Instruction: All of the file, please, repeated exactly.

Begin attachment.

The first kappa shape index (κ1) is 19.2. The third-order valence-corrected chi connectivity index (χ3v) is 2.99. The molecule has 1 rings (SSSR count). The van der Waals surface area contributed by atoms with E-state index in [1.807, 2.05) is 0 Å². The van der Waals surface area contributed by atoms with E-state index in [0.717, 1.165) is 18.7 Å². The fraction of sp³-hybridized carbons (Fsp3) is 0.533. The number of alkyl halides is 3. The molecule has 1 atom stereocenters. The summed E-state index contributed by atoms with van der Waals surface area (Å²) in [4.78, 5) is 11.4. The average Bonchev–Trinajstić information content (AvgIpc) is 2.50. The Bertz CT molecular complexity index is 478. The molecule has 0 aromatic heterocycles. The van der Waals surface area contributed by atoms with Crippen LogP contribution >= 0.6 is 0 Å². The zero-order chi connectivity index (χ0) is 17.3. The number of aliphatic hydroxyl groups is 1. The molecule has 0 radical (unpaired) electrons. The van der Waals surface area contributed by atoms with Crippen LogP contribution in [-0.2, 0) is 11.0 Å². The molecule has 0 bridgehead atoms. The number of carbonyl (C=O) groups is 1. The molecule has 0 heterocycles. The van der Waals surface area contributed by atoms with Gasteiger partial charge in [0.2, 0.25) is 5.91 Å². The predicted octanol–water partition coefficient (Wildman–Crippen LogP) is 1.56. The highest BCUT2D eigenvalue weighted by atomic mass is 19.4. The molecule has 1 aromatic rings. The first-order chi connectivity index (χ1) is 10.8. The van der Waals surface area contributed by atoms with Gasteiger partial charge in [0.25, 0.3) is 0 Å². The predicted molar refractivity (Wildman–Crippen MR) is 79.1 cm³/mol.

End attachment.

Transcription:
The first kappa shape index (κ1) is 19.2. The third-order valence-corrected chi connectivity index (χ3v) is 2.99. The molecule has 1 rings (SSSR count). The van der Waals surface area contributed by atoms with E-state index in [1.807, 2.05) is 0 Å². The van der Waals surface area contributed by atoms with E-state index in [0.717, 1.165) is 18.7 Å². The fraction of sp³-hybridized carbons (Fsp3) is 0.533. The number of alkyl halides is 3. The molecule has 1 atom stereocenters. The summed E-state index contributed by atoms with van der Waals surface area (Å²) in [4.78, 5) is 11.4. The average Bonchev–Trinajstić information content (AvgIpc) is 2.50. The Bertz CT molecular complexity index is 478. The molecule has 0 aromatic heterocycles. The van der Waals surface area contributed by atoms with Crippen LogP contribution >= 0.6 is 0 Å². The zero-order chi connectivity index (χ0) is 17.3. The number of aliphatic hydroxyl groups is 1. The molecule has 0 radical (unpaired) electrons. The van der Waals surface area contributed by atoms with Crippen LogP contribution in [-0.2, 0) is 11.0 Å². The molecule has 0 bridgehead atoms. The number of carbonyl (C=O) groups is 1. The molecule has 0 heterocycles. The van der Waals surface area contributed by atoms with Gasteiger partial charge in [0.2, 0.25) is 5.91 Å². The predicted octanol–water partition coefficient (Wildman–Crippen LogP) is 1.56. The highest BCUT2D eigenvalue weighted by atomic mass is 19.4. The molecule has 1 aromatic rings. The first-order chi connectivity index (χ1) is 10.8. The van der Waals surface area contributed by atoms with Gasteiger partial charge in [0.25, 0.3) is 0 Å². The predicted molar refractivity (Wildman–Crippen MR) is 79.1 cm³/mol.